Moses Znaimer Presents Honourable David C. Onley with Helen Keller Award

If the “easy road” through life does indeed exist for some, Ontario’s Lieutenant-Governor, the Hon. David C. Onley has never seen it. Whether in his fight against the polio that attacked his body at age three and left him with permanent physical disabilities, his ground-breaking career as a television broadcaster, his tireless work on behalf of disabled persons, or in his current post, Onley’s made a habit of blazing his own trail.

Earlier today, the 62-year-old received another distinction – the 2012 Canadian Helen Keller Centre Award. Presented to him by Canadian media pioneer Moses Znaimer, the award recognizes Canadians who’ve helped improve the lives of those living with vision and hearing impairments. Today’s presentation held added meaning, as it was Znaimer who, in 1984, hired Onley as an on-air weather and science specialist at CityTV – making him the first Canadian reporter with a disability.

“(I)t was only after he had hired me that he asked me about my disability,” Onley said. “That’s when I knew I was going to enjoy working for the guy.”

In his speech to assembled guests at Toronto’s Fairmont Royal York Concert Hall, Znaimer said his decision to hire Onley wasn’t guided by public opinion or popular sentiment, but his own intuition that “it is only in the grind of opposing forces, under massive pressure, that the diamond is made.”

“I knew that what I was betting on was not just someone who would be ‘as good as’ anyone else, not just someone ‘good enough’, but someone with something extra,” Znaimer said, “a deep focus and a powerful drive that cannot be created in any other way.”

Znaimer noted Onley’s will to overcome pessimism and physical limitations – “-.if you start from behind you have to run that much harder just to catch up.  But, once in motion, that very momentum can carry you to the front of the pack” – a trait that helped Onley make history a second time when he became the first person with a disability to serve as Ontario’s Lieutenant-Governor.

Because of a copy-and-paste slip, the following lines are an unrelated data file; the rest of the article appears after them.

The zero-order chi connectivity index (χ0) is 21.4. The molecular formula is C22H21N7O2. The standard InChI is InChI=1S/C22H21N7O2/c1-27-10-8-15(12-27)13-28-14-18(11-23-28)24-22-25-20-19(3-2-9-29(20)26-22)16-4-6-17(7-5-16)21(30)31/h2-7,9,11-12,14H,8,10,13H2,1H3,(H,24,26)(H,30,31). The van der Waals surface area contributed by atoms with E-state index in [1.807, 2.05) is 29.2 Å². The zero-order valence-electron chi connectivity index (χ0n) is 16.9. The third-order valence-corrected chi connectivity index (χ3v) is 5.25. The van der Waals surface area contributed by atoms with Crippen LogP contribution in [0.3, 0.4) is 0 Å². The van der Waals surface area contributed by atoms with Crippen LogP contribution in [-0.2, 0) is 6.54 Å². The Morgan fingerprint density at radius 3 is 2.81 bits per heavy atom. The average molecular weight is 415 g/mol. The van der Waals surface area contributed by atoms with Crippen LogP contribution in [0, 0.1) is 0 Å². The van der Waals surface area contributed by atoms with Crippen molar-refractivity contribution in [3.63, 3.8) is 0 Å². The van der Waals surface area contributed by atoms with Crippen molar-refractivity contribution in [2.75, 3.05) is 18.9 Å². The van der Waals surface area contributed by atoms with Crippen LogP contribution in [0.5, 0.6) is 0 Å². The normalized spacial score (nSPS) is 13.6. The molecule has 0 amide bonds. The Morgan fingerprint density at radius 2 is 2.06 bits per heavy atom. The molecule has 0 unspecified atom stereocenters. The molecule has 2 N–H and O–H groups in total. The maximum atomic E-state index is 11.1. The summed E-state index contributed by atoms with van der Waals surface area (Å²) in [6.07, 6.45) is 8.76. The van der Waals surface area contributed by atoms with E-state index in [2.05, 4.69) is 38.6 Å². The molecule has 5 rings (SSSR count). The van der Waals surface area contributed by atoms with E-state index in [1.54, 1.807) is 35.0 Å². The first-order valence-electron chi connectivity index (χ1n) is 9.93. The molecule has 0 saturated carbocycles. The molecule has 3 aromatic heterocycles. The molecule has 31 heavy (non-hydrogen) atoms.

For his part, Onley credits Znaimer’s willingness to hire him and shoot his full body and mobility device during news reports as a pivotal moment in the shift of social attitudes toward those living with disabilities.

“Obviously what (Moses) did was important for my career,” Onley said. “(B)ut more importantly, it sent a message to TV viewers everywhere that my physical shortcomings were irrelevant. What counted was my ability to do the job.”

Fittingly, Znaimer praised Onley’s humble nature in his closing remarks while imploring others to learn from those with disabilities, who not only contribute to their own betterment, but that of society, in overcoming them.

“Any community is only as strong as it is diverse,” Znaimer said. “The perspective and tenacity that people with disabilities need to succeed often lead to original insights and society would be well served to foster this resource.”

-Mike Crisolago